Kaneko, Eishi

Kaneko Eishi served in the Japanese Imperial Army during World War Two.  From a working family near Kyoto, he grew up learning the traditions of interwar Japan, and he was imbued with the Shinto faith and an ardent athlete.  When the war came, he was identified as a strong math student, so the army prepared him for the signals corps, and he was given specialized training where he began to learn encryption and decryption in addition to the standard military regimen.  When his time came, he was sent to Manchuria for a time, where he practiced his signals and communications role.  From there he returned to Japan for a family visit, where the included photograph was taken.  The army next sent him to Bangkok, but American submarines thwarted their arrival and he ended up in the Philippines in 1944.  There, he and his men were constantly on the move, aiding their comrades and evading the Americans.  They finally surrendered in the summer of 1945, and later that summer they were returned to Japan, where Kaneko reunited with his family and began his postwar life.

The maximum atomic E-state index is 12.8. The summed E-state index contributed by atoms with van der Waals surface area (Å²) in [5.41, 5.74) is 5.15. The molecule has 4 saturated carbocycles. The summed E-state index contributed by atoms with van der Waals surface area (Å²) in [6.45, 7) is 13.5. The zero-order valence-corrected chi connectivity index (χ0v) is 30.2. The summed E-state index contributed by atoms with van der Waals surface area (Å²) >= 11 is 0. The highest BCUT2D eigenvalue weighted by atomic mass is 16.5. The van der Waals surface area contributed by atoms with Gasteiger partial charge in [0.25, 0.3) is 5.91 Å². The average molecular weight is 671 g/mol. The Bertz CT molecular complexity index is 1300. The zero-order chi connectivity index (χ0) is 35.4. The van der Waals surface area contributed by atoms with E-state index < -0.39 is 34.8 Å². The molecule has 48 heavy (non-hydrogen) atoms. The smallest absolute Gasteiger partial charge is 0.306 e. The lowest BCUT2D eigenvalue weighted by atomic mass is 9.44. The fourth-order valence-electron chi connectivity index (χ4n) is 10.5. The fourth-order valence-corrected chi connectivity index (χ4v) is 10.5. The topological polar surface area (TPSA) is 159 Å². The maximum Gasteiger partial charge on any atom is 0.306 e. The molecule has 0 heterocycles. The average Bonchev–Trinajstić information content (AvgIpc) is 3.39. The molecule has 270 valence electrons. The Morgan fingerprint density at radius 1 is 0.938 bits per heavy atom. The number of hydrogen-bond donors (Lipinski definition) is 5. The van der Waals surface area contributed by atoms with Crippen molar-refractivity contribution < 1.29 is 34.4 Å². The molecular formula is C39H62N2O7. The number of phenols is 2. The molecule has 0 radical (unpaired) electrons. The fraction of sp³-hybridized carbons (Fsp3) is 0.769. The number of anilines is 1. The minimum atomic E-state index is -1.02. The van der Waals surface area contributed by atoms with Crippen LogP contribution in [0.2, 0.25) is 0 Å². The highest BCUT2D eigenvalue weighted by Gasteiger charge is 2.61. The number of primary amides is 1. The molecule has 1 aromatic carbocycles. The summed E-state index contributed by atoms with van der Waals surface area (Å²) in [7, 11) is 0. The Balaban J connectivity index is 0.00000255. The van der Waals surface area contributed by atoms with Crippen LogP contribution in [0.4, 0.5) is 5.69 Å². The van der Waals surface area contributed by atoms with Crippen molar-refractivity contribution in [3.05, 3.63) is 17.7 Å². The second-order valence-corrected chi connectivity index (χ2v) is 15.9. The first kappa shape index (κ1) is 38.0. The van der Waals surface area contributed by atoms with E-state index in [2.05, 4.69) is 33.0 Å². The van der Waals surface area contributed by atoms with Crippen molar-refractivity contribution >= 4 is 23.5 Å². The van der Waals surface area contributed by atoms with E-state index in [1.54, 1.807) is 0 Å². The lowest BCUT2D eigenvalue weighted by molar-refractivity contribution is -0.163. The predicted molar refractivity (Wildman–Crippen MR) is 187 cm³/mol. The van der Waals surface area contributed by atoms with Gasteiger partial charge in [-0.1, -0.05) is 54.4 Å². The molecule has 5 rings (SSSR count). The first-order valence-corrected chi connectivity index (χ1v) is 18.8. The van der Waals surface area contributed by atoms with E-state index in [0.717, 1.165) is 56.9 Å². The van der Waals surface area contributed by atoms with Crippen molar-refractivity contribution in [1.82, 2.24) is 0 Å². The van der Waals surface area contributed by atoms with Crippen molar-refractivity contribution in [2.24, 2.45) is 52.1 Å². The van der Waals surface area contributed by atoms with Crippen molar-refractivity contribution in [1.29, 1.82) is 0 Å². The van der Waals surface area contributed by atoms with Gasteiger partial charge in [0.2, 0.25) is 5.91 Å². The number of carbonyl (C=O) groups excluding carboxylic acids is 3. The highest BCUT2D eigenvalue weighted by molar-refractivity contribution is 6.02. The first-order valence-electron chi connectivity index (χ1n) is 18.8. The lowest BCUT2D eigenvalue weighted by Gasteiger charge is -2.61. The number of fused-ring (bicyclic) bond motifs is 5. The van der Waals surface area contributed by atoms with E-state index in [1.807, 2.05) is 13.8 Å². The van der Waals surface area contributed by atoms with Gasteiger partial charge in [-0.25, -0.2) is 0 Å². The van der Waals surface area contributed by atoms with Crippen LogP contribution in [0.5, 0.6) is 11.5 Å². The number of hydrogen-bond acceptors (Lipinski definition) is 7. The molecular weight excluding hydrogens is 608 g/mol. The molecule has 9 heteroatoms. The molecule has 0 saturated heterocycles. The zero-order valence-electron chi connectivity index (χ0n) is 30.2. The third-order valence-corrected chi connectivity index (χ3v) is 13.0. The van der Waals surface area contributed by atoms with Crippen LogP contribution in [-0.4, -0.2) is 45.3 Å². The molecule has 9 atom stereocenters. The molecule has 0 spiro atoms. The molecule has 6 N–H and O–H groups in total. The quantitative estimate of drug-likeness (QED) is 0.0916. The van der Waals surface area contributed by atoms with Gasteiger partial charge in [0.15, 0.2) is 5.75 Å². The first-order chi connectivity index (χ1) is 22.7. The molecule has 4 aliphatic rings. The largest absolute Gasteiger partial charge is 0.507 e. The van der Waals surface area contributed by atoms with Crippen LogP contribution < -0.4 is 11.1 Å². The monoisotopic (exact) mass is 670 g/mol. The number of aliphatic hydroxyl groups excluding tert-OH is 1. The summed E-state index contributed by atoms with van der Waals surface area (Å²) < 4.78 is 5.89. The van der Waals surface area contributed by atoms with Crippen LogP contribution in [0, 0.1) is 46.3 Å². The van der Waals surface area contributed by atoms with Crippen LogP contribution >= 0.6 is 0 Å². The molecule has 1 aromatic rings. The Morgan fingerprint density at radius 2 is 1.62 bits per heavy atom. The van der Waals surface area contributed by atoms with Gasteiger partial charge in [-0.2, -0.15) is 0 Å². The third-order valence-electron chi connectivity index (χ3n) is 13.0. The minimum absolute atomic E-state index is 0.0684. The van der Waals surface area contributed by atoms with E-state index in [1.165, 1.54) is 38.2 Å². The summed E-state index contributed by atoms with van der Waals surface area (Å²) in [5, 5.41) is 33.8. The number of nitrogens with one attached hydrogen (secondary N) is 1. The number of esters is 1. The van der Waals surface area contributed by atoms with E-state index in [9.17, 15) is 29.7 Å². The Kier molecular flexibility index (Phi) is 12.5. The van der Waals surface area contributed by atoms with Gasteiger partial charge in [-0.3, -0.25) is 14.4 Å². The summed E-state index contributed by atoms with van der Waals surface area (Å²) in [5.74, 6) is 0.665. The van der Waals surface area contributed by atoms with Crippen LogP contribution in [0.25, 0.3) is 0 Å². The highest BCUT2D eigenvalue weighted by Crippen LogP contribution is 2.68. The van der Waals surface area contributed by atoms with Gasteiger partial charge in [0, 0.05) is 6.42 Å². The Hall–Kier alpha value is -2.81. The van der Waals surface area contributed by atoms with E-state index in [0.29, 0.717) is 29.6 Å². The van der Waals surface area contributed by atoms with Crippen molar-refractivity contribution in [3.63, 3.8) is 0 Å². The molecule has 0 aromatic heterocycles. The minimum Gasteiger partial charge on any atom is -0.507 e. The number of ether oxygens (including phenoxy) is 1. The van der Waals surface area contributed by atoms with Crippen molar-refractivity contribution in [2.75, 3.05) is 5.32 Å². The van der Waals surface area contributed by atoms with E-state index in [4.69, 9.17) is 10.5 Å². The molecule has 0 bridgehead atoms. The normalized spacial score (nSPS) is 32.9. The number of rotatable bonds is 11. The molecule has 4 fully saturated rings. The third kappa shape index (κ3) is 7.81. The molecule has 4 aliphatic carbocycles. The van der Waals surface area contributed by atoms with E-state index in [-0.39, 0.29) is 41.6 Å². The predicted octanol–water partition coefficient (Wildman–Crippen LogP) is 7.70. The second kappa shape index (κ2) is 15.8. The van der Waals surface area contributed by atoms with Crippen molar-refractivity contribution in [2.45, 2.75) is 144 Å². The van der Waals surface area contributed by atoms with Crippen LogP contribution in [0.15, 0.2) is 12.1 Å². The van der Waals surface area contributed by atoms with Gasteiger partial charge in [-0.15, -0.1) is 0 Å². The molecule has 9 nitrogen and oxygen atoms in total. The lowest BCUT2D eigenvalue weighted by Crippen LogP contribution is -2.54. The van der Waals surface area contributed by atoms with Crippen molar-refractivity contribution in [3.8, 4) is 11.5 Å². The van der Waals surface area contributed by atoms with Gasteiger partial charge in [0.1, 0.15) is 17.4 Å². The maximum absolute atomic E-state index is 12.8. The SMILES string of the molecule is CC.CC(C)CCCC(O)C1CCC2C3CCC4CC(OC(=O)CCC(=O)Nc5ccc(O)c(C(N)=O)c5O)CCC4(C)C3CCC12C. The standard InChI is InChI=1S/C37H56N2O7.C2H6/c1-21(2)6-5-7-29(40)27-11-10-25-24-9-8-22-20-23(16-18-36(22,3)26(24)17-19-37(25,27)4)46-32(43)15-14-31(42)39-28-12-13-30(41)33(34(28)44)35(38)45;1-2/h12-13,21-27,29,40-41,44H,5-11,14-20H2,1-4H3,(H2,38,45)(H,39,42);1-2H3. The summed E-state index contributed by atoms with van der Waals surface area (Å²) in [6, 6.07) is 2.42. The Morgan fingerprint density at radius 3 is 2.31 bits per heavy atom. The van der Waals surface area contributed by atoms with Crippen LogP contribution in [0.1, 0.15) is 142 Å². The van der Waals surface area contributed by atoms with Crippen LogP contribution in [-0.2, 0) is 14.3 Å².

Mr. Masters met Kaneko Eishi in Osaka, Japan in the summer of 1945, and he would like to thank Naoko Jin, who helped to set up the interview; former student Matthew Shapiro; Matt’s student Shahmir Kyani who aided in translating at the time of the interview; and Mr. Masters’ own student Yoshie Ishikawa, who did the translating and editing back in Toronto.